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Chicago in the Age of Capital: Class, Politics, and Democracy during the Civil War and Reconstruction (Working Class in American History) Hardcover – April 2, 2012

4.3 out of 5 stars 3 customer reviews

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Editorial Reviews


 "A masterful case for the power of intensive local studies."--Journal of Illinois History

"Chicago in the Age of Capital
will be useful to other historians for its extensive use of newspaper records and its solid grounding in the quantitative analysis of population and manufacturing trends. Its blend of social, political, and intellectual history contextualizes and deepens our understanding of the relationship between capital, labor and politics." The Historian

"Excellent work."--Choice

"An indispensable study for anyone interested in the labor history of Chicago in the nineteenth century. . . . this book also provides a useful context to some of the most dramatic events in that history."--American Historical Review

"This first-rate study of an important city offers a careful, nuanced take on the relationship between modern capitalism and democracy."--The Journal of American History

"A tour-de-force example of local narrative used to illuminate historical theory."
--Journal of the Gilded Age and Progressive Era


Book Description

Building a city on a shifting, clashing political economy

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Product Details

  • Series: Working Class in American History
  • Hardcover: 328 pages
  • Publisher: University of Illinois Press; 1st Edition edition (April 2, 2012)
  • Language: English
  • ISBN-10: 0252036832
  • ISBN-13: 978-0252036835
  • Product Dimensions: 6.1 x 1.3 x 9.2 inches
  • Shipping Weight: 1.4 pounds (View shipping rates and policies)
  • Average Customer Review: 4.3 out of 5 stars  See all reviews (3 customer reviews)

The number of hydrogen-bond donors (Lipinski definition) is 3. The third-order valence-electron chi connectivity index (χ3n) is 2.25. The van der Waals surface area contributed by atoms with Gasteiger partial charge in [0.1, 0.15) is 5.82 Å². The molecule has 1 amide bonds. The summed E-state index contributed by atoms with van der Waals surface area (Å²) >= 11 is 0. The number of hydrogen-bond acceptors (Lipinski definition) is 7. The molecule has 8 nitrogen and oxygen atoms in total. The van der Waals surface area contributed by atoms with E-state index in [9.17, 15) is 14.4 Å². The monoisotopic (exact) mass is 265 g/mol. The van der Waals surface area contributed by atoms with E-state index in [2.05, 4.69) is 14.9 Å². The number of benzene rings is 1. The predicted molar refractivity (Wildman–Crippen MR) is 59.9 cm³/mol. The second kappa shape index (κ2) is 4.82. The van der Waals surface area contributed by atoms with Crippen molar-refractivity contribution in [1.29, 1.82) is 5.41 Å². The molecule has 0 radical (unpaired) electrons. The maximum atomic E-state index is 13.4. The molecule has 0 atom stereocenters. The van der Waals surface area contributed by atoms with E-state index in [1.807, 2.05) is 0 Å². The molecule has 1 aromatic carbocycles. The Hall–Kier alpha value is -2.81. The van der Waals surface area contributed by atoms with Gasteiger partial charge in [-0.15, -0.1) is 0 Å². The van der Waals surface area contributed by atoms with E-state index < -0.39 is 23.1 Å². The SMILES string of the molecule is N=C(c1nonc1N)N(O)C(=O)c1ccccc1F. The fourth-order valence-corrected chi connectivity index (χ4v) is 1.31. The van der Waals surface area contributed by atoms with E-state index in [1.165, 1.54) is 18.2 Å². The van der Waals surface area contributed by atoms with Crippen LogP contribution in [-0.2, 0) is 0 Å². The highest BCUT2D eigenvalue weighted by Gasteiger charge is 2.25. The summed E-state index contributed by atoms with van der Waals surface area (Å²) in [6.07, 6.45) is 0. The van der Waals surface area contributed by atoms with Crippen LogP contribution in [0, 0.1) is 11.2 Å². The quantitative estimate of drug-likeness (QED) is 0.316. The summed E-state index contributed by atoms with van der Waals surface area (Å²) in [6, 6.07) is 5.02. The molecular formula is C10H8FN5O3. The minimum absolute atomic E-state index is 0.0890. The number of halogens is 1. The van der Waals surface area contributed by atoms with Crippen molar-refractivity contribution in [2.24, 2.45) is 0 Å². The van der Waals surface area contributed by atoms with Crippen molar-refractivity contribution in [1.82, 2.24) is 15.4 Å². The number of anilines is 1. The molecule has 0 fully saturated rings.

• Amazon Best Sellers Rank: #2,733,617 in Books (See Top 100 in Books)

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Top Customer Reviews

Format: Hardcover
I"m impressed, parts are like reading Dreiser, the sense of social forces. There's a narrative push, events unfolding, and the writing is strong. I didn't see two styles' I did see clear, uncluttered, honest prose. I liked when the authors explained the shift in terminology and scholarship. The book doesn't feel written over the heads of general readers into the minds of specialists. I hope some general readers get their hands on it. I'm one of those, and a Chicagoan.
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Format: Paperback Verified Purchase
Excellent research on Chicago.
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Format: Kindle Edition Verified Purchase
Let me get the hard part out of the way first: I hate the five-star system for evaluating books (or anything for that matter). It is incredibly limiting. This book deserves more than 3 stars-- more like 3.5 stars -- but it definitely doesn't deserve 4 stars. So 3 stars it is.
"Chicago in the Age of Capital" is an important work on the history of that city during the middle of the nineteenth century. Using Chicago as an example, it does a wonderful job of describing and explaining the economic and social changes that occurred in this country in the years immediately before and after the Civil War. In those years the country continued its transformation from a nation of artisans and small producers to one of capitalists and wage laborers. I can honestly say I learned a great deal about Chicago and the era. This work filled in some gaps in my knowledge and made me see some things a little bit differently. From that standpoint, the book deserves at least four stars.
But "Chicago in the Age of Capital" has too many other flaws to get a 4-star rating:
I am a recovering academic and I understand the processes which the authors went through in order to get published. But for a book that was published as part of the the Working Class in American History series, I expected more to see more of the working class itself. At least half of the text, possibly two-thirds, is devoted to political machinations, vote totals and academic theory which are supposed to provide context; the workers hardly make an appearance at all except in the pages devoted to the Great Strike of 1877, and even then the reader seldom gets to hear the voices of the workers themselves. I know part of this is a function of available sources; how many of those workers were literate enough to leave records?
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